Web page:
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Crews' Crew

Medicinal Toxins

Illustrations by SOPHIE JAMES

Under water scene in Indonesia

Phil Crews has harvested thousands of sponges from the warm waters of Indonesia in the hope that one contains the cure to cancer. It's a numbers game, and one of these days he's going to hit the jackpot.

The rumble of the engine keeps UCSC research diver Beth Borgeson awake as the 75-foot converted fishing boat motors from the big island of Sulawesi in Indonesia to this remote speck of land in the waters of the Indo-Pacific. At sunrise she wriggles into a wetsuit and dons a tank and a mask. Although she's still slightly seasick from the night of rocking, Borgeson plunges in. Her dive buddy this trip is also her boss, Phillip Crews, a professor of chemistry at UCSC.

Submerged in the warm 75 degree (Fahrenheit) water, Borgeson and Crews swim down 70 feet, the deepest they'll search along the gradually sloping reef. They can see at least 80 feet through the clear blue water, enough to spot the kaleidoscopic orange, green and pink sponges along the reef. "Your mouth waters," Crews explains. "There are sponges everywhere." Like submarine honeybees, Crews and Borgeson alight on their first sponge, a two-foot wide arrangement of tan pipes. They photograph it and, wearing rubber dishwashing gloves, cut off a piece the size of half a loaf of bread and slip it into a Ziploc bag. After an hour, they've collected fragments from ten unique sponges, and they resurface, pulling a sponge-filled net sack behind them.
Phil Crews diving for sponges
  Crews has been studying the
  chemistry of marine invertebrates
  for more than two decades.

Borgeson, Crews and ten other researchers will live on this boat nine days, and each day they'll repeat three times the cycle of harvesting sponge bits from the lush sprouting of life on the reef. Crews's group hunts sponges in the Indo-Pacific two or three times a year. Crews, himself, has been at it for more than two decades.

The researchers in Crews's team are playing a numbers game. They're searching for sponge defense chemicals, or toxins, to turn into useful anti-cancer drugs. Over the decades they've wrung the chemicals from more than a thousand different sponge species, so far finding just a few chemicals worth pursuing into preclinical cancer trials. And though many other research groups from around the world join Crews in pursuit of chemicals from the sea, no marine drug has yet hit the pharmaceutical market.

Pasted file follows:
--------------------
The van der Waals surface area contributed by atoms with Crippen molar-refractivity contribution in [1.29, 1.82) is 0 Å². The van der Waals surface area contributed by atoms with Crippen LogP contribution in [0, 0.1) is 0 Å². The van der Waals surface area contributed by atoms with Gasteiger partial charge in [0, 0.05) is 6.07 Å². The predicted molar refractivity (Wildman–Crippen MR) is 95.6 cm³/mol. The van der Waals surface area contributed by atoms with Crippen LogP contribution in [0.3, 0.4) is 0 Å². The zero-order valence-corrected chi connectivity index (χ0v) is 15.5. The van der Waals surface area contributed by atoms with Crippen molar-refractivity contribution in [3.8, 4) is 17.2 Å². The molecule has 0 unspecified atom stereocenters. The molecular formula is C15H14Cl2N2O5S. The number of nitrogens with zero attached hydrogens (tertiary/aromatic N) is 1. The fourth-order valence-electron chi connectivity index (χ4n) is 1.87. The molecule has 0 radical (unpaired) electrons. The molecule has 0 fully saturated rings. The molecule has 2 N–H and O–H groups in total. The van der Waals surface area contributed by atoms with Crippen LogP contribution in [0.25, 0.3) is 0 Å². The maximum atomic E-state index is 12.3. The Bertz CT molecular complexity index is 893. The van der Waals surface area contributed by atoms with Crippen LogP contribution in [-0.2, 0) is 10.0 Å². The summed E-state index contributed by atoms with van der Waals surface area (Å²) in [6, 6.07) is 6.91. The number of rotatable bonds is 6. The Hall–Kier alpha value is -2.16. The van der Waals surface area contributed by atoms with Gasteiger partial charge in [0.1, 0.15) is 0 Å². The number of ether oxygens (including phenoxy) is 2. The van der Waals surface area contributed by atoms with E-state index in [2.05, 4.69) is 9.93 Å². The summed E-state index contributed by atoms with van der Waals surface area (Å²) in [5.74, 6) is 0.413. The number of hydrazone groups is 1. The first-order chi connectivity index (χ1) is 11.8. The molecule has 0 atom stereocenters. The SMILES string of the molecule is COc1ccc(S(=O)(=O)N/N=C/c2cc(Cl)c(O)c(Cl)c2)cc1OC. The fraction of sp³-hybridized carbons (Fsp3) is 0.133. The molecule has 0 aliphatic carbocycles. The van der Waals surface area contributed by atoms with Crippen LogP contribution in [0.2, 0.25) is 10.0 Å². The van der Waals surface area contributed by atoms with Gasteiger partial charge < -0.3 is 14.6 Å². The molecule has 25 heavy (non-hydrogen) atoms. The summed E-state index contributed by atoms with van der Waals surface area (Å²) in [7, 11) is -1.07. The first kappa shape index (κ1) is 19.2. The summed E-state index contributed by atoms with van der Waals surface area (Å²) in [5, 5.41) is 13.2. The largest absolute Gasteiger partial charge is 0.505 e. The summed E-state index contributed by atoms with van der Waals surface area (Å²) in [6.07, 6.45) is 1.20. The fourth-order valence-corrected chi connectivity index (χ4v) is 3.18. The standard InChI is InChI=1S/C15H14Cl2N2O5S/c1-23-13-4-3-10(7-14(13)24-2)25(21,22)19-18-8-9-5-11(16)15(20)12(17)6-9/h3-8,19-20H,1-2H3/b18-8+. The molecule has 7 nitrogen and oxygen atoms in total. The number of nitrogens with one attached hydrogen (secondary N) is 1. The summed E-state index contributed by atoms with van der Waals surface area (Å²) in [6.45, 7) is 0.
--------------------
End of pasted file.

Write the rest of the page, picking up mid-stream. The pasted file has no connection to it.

Finding anti-cancer drugs is particularly tricky. The chemical must be lethal to cancer cells while being much kinder to normal cells of the body. David Newman, head of the Marine Collection Program at the National Cancer Institute (NCI) in Bethesda, Maryland, expresses the subtlety. "If you want to look at it cold bloodedly," he says, "you're looking for a selective poison."

Yet if there's any place to find poisons to test, it's in the waters of the Indo-Pacific. The richest pot of marine chemicals lies in the triangle delimited by Singapore, the Philippines and New Guinea, Crews says.
small map linked to full size map
  Crews's team regularly returns to the Indo-Pacific
  to dive for sponges.
Here lives the greatest number of sea species, and here the competition for survival is perhaps the stiffest anywhere, providing evolution ample opportunity to create potent chemical weapons. In particular, the soft and fleshy, brightly-colored, immobile creatures like sponges defend themselves with toxic chemicals.

Sponges live especially densely on the Indo-Pacific underwater landscape. Borgeson estimates that at their densest, ten sponges live in a square area measuring five feet on a side. Other marine locales, such as the waters of Hawaii, sprout sponges only sparsely, thus earning the label "barren" from Borgeson.

Despite the daunting odds, however, plenty of reasons exist to spur on Crews's team to continue the hunt for new chemicals. Nature has already provided us most of our drugs. NCI's Newman, a self-described "totally biased zealot," emphasizes the importance of natural products to drug discovery: "Sixty percent of all drugs used to fight cancers or infections world-wide are natural products or have natural products in their ancestry," he says.

Although the pace of the search is slow, the researchers keep returning to these waters because they expect to find well-honed biologically active chemicals from nature's repository. Miranda Sanders, a member of Crews's team, describes her belief in their approach to finding potential medicines: "There are tons and tons of [chemical] structures, really interesting unique structures, in nature," she says. "It's kind of like looking for a needle in a haystack, but let's just go ahead and test all of them."